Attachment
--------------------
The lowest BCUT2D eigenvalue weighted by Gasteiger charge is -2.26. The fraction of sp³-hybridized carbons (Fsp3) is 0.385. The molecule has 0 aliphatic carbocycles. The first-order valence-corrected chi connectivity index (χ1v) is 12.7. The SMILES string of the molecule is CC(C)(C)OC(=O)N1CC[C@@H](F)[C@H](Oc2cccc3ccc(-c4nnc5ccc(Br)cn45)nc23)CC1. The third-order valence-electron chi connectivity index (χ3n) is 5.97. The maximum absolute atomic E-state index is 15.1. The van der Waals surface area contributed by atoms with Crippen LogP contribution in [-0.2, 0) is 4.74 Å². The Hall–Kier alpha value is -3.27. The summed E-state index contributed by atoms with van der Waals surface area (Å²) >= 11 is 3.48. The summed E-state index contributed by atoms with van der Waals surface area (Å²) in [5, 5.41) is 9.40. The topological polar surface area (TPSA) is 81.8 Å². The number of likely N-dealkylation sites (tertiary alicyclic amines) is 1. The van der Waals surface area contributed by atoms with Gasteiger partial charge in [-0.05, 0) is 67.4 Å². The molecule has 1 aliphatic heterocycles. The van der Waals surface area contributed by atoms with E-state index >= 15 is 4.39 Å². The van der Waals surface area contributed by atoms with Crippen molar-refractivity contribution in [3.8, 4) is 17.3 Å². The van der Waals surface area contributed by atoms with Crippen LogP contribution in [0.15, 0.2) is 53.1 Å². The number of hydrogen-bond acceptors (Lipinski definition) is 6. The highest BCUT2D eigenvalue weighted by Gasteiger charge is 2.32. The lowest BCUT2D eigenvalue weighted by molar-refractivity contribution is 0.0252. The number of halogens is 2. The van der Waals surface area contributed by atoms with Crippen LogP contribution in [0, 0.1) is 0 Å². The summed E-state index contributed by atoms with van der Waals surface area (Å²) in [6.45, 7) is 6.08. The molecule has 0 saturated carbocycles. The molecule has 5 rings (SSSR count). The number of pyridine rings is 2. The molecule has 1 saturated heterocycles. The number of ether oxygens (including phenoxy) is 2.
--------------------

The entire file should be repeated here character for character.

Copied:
The lowest BCUT2D eigenvalue weighted by Gasteiger charge is -2.26. The fraction of sp³-hybridized carbons (Fsp3) is 0.385. The molecule has 0 aliphatic carbocycles. The first-order valence-corrected chi connectivity index (χ1v) is 12.7. The SMILES string of the molecule is CC(C)(C)OC(=O)N1CC[C@@H](F)[C@H](Oc2cccc3ccc(-c4nnc5ccc(Br)cn45)nc23)CC1. The third-order valence-electron chi connectivity index (χ3n) is 5.97. The maximum absolute atomic E-state index is 15.1. The van der Waals surface area contributed by atoms with Crippen LogP contribution in [-0.2, 0) is 4.74 Å². The Hall–Kier alpha value is -3.27. The summed E-state index contributed by atoms with van der Waals surface area (Å²) >= 11 is 3.48. The summed E-state index contributed by atoms with van der Waals surface area (Å²) in [5, 5.41) is 9.40. The topological polar surface area (TPSA) is 81.8 Å². The number of likely N-dealkylation sites (tertiary alicyclic amines) is 1. The van der Waals surface area contributed by atoms with Gasteiger partial charge in [-0.05, 0) is 67.4 Å². The molecule has 1 aliphatic heterocycles. The van der Waals surface area contributed by atoms with E-state index >= 15 is 4.39 Å². The van der Waals surface area contributed by atoms with Crippen molar-refractivity contribution in [3.8, 4) is 17.3 Å². The van der Waals surface area contributed by atoms with Crippen LogP contribution in [0.15, 0.2) is 53.1 Å². The number of hydrogen-bond acceptors (Lipinski definition) is 6. The highest BCUT2D eigenvalue weighted by Gasteiger charge is 2.32. The lowest BCUT2D eigenvalue weighted by molar-refractivity contribution is 0.0252. The number of halogens is 2. The van der Waals surface area contributed by atoms with Crippen LogP contribution in [0, 0.1) is 0 Å². The summed E-state index contributed by atoms with van der Waals surface area (Å²) in [6.45, 7) is 6.08. The molecule has 0 saturated carbocycles. The molecule has 5 rings (SSSR count). The number of pyridine rings is 2. The molecule has 1 saturated heterocycles. The number of ether oxygens (including phenoxy) is 2.